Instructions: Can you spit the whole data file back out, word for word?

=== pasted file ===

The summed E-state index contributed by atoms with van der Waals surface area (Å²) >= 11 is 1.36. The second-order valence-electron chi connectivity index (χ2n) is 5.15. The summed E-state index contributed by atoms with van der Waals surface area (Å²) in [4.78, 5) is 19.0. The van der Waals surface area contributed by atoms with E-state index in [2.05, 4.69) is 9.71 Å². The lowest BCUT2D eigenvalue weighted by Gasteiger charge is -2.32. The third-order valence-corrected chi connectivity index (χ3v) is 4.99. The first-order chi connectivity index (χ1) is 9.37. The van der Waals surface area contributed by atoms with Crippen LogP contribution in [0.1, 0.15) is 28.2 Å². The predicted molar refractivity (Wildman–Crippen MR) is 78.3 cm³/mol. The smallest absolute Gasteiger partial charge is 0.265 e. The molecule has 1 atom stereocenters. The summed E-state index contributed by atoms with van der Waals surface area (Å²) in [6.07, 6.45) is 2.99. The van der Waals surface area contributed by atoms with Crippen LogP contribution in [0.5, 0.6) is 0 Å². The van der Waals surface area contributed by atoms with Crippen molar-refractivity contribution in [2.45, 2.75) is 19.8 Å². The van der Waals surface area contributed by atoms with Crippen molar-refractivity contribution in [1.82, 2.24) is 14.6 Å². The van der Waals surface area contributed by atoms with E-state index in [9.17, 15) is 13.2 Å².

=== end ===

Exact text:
The summed E-state index contributed by atoms with van der Waals surface area (Å²) >= 11 is 1.36. The second-order valence-electron chi connectivity index (χ2n) is 5.15. The summed E-state index contributed by atoms with van der Waals surface area (Å²) in [4.78, 5) is 19.0. The van der Waals surface area contributed by atoms with E-state index in [2.05, 4.69) is 9.71 Å². The lowest BCUT2D eigenvalue weighted by Gasteiger charge is -2.32. The third-order valence-corrected chi connectivity index (χ3v) is 4.99. The first-order chi connectivity index (χ1) is 9.37. The van der Waals surface area contributed by atoms with Crippen LogP contribution in [0.1, 0.15) is 28.2 Å². The predicted molar refractivity (Wildman–Crippen MR) is 78.3 cm³/mol. The smallest absolute Gasteiger partial charge is 0.265 e. The molecule has 1 atom stereocenters. The summed E-state index contributed by atoms with van der Waals surface area (Å²) in [6.07, 6.45) is 2.99. The van der Waals surface area contributed by atoms with Crippen LogP contribution in [0.5, 0.6) is 0 Å². The van der Waals surface area contributed by atoms with Crippen molar-refractivity contribution in [2.45, 2.75) is 19.8 Å². The van der Waals surface area contributed by atoms with Crippen molar-refractivity contribution in [1.82, 2.24) is 14.6 Å². The van der Waals surface area contributed by atoms with E-state index in [9.17, 15) is 13.2 Å².